Samir Husni: You mentioned that your readers change all of the time. I always use the bridal magazines as an example when I talk about the three types of relationships that can be had with the audience: the one-night stand, where a celebrity dies and you grab a magazine about that celebrity; then there’s the love affair, you get engaged and you go and get all of these wedding magazines, you get married and that’s it, there’s no need for the magazine anymore. And then of course, there’s the long-lasting relationship; you get Better Homes & Gardens for the rest of your life and you get used to receiving it. How do you deal with that changing audience? We know that weddings aren’t going to disappear, but when you meet with your team, do you discuss the fact that once someone gets married, you’ve lost that reader?

Amy Conway: What we need to do is cover these topics with a different spin all of the time, and to come at them in a new way. What we can’t do is get so esoteric; we can’t ever say that we did bouquets two issues ago, so we can’t do bouquets again. We have to cover these core areas again and again, but we just need to do it in a way that always feels fresh, because with the way that trends in weddings change, it’s kind of a natural evolution as well.

And Martha brands, in general, Martha Stewart Living and Martha Stewart Weddings, tend to be more classic and timeless. So, you can look at one of our issues from 18 -20 years ago and the ideas really hold up and they still show up on people’s online inspiration boards. The ideas are really timeless, but at the same time there are certain trends that we need to reflect on and report on. Certain things stay the same and certain things change, and we have to be right there with the brides and the things that they’re thinking about and looking for.

Samir Husni: What are you doing to ensure that when that bride-to-be sees Martha Stewart Weddings on newsstands, it jumps out at her over all of the other bridal titles?

Amy Conway: That’s a great question. Sometimes I think brides just buy every magazine out there. And when they first get engaged, what often happens is they’ll buy all of the bridal magazines and then they will go and take a look and see which one is for them. And the brides who feel that Martha Stewart Weddings is for them are the ones who want beautiful and elegant ideas with a little bit of a hint of DIY. And again, we really provide ideas in a way that no other brand does, which is so important because brides and grooms are looking to make that wedding feel so personal. And that makes us stand out.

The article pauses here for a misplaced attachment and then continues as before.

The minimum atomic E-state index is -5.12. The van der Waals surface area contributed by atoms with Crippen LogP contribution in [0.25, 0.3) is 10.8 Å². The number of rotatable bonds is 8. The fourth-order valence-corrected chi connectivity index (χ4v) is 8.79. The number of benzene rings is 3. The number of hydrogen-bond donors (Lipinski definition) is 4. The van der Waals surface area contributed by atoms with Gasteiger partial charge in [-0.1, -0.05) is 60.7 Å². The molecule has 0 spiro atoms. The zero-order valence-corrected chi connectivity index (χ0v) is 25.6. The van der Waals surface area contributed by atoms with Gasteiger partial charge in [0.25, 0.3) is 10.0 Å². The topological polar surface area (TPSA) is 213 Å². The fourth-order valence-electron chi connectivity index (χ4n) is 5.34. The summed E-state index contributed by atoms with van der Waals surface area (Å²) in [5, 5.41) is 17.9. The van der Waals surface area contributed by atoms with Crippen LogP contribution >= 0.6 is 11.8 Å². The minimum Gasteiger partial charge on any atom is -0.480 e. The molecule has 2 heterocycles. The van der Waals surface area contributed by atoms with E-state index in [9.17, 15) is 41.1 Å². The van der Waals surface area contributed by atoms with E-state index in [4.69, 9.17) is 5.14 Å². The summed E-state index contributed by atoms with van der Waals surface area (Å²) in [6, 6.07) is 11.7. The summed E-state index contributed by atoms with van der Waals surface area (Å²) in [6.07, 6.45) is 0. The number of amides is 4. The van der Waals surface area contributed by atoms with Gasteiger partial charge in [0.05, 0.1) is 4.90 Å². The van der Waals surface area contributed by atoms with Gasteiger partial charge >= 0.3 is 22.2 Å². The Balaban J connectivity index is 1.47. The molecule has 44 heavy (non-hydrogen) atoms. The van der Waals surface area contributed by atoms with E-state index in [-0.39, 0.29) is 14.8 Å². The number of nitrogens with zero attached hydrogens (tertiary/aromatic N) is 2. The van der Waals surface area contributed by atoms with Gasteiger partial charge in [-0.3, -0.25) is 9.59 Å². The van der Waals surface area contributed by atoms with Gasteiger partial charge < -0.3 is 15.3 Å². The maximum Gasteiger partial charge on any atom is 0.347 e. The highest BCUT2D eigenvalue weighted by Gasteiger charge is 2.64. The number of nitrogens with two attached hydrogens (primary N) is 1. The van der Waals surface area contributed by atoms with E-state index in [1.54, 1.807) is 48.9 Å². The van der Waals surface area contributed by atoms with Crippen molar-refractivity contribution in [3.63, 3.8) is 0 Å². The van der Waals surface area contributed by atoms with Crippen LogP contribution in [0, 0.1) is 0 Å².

And we actually reflect that on the cover as well. Again, if we’re just trying to stand out on the newsstand, for us we often have an idea on the cover. It might be a cake or a bouquet; sometimes we do have a model in a dress or a real bride or couple on the cover, but we know that some of our bestselling covers are those ideas; the really iconic shops that just make people feel like they want that bouquet or that cake.

Samir Husni: With the status of the newsstands and the nature of bridal and wedding magazines; how are you faring on newsstands? People rarely subscribe to bridal magazines.

Amy Conway: We do have more than a handful; we have a lot of industry people who subscribe. And we do sometimes hear from people who just enjoy the magazine and they like to keep getting it because they use the ideas for entertaining and things like that, even once they’ve gotten married. But of course, we’re predominantly a newsstand magazine and I would be lying if I didn’t say that it was challenging. It’s definitely a challenging environment right now for newsstand, for sure. But we’re out there among all of the other magazines and we like to think that we stand out in that crowd.

Samir Husni: I spoke to Darren Mazzucca not too long go about the mother brand, Martha Stewart Living. As editor in chief of Martha Stewart Weddings, do you spend time with your publisher? Is marketing now also a part of your everyday job?

Amy Conway: Darren Mazzucca, who you mentioned you spoke with, is the publisher of Martha Stewart Weddings as well, so he and I work together really closely. Actually, he, Elizabeth (Elizabeth Graves, editor in chief MSL) and I talk a lot as well, because there are a certain amount of similarities in the brand and we’re all about Martha in a lot of ways. Darren is really amazing and I work closely with him and also our marketing director in coming up with different ideas and the events that we’re doing. So yes, there’s a lot of collaboration and conversation.

Samir Husni: Today I’m hearing from editors that they’re no longer just content providers, but they’re experience makers. Do you feel that you’re an experience maker with the audience engaging with you, with the magazine, and with the digital platforms? And how do you make the content an experience?